Battle for Ukraine’s Sievierodonetsk Ebbs and Flows Through City Streets

KYIV—Intense fighting between Ukrainian and Russian forces raged in the streets of the industrial city of Sievierodonetsk on Monday in a pivotal battle for advantage in eastern Ukraine, the provincial governor said.

The Ukrainian defenders had over the weekend regained control over about half the city just as the Russians appeared on the verge of victory.

But their position had again become more perilous on Monday morning, Luhansk governor Serhiy Gaidai told state television.

“Our defenders managed to undertake a counter-attack for a certain time, they liberated almost half of the city. But now the situation has worsened a little for us again,” Gaidai said.

The Ukrainian forces were holding positions in Sievierodonetsk’s industrial zone, he said.

“Fast-moving fighting is happening right now,” he said.

Both sides say they have inflicted huge casualties in Sievierodonetsk, the largest city in Luhansk Province.

The city has become the main target of a Russian offensive in Ukraine’s Donbass region—made up of Luhansk and Donetsk Provinces.

Ukrainian President Volodymyr Zelenskyy sought to rally his troops on Sunday with a visit to two cities close to the front lines.

“What you all deserve is victory—that is the most important thing. But not at any cost,” Zelenskyy, wearing his trademark khaki T-shirt, said in a video.

Zelenskyy said he had traveled to Lysychansk, south of Sievierodonetsk, and Soledar—rare outings for him outside of Kyiv since the start of the Russian invasion on Feb. 24.

Putin Warning

In a boost for Kyiv, Britain said on Monday it would supply Ukraine with multiple-launch rocket systems that can strike targets up to 80 km (50 miles) away. The systems would give the Ukrainians the more precise, long-range firepower needed to reach Russian artillery units, a key component of Moscow’s battle-plans.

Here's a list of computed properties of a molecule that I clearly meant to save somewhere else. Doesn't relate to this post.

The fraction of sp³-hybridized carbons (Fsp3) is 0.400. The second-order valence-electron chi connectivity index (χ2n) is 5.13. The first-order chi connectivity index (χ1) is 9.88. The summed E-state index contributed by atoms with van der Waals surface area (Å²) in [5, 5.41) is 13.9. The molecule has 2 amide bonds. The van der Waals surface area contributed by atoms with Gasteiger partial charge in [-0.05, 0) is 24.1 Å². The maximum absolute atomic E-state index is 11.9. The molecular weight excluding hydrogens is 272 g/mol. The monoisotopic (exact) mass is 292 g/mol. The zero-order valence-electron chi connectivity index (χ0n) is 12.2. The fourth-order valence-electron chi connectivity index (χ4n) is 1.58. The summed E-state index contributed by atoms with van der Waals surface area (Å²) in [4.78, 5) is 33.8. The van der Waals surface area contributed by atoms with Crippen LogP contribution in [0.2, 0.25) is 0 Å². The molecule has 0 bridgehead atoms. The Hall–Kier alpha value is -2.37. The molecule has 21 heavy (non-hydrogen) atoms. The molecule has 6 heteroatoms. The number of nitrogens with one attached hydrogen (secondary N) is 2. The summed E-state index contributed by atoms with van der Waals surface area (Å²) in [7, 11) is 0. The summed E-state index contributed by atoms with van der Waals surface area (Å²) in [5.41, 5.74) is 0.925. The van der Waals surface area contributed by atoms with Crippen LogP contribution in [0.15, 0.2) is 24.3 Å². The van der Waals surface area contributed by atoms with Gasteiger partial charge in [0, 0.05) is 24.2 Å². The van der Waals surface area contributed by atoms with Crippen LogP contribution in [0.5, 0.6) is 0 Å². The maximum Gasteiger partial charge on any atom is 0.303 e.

Vladimir Putin
Russian President Vladimir Putin gives a speech at a meeting of advisory council of the Russian parliament in Saint Petersburg, Russia, on April 27, 2022. (Alexey Danichev/Sputnik/AFP via Getty Images)

The British move was coordinated with the United States, which last week pledged to supply Kyiv with advanced rocket systems.

Russian President Vladimir Putin on Sunday warned the United States that Russia would strike new targets if the West supplied longer-range missiles to Ukraine.

Russia attacked Kyiv with missiles for the first time in more than a month on Sunday. Ukraine said the strike hit a rail car repair works, while Moscow said it had destroyed tanks sent by Eastern European countries to Ukraine.

Oleksandr Kamyshin, head of Ukraine’s railways, confirmed four missiles had smashed into the Darnytsia railcar repair facility but said no military hardware was at the site.

Russia says the strikes are part of a campaign to degrade Ukraine’s military infrastructure and block Western arms shipments.

Destroy Tanks

Britain’s Ministry of Defence said on Monday that while heavy fighting continued in Sievierodonetsk, Russian forces were also pushing towards Sloviansk, which lies about 85 km (53 miles) to the west.

In Lysychansk, divided from Sievierodonetsk by a river, Russian forces fired on a bakery and several administrative and residential buildings, Governor Gaidai said on Monday. One civilian had been wounded, he said.

Some 60 km (40 miles) to the south, on the front line near Bakhmut, Ukrainian soldiers said the situation was difficult but they had no choice but to push back the Russians.

A unit commander who gave his name as Maxym appealed for more arms from Ukraine’s allies.

Russian forces were fortifying their positions in the Kharkiv region and shelling Ukrainian positions to keep hold of the territory they had occupied, Ukraine’s military general staff said.

The governor of Russia’s western Kursk region, Roman Starovoit, said the border village of Tyotkino had come under fire from Ukraine on Monday morning that targeted a bridge and some businesses. There were no immediate reports of casualties.

By Natalia Zinets and Pavel Polityuk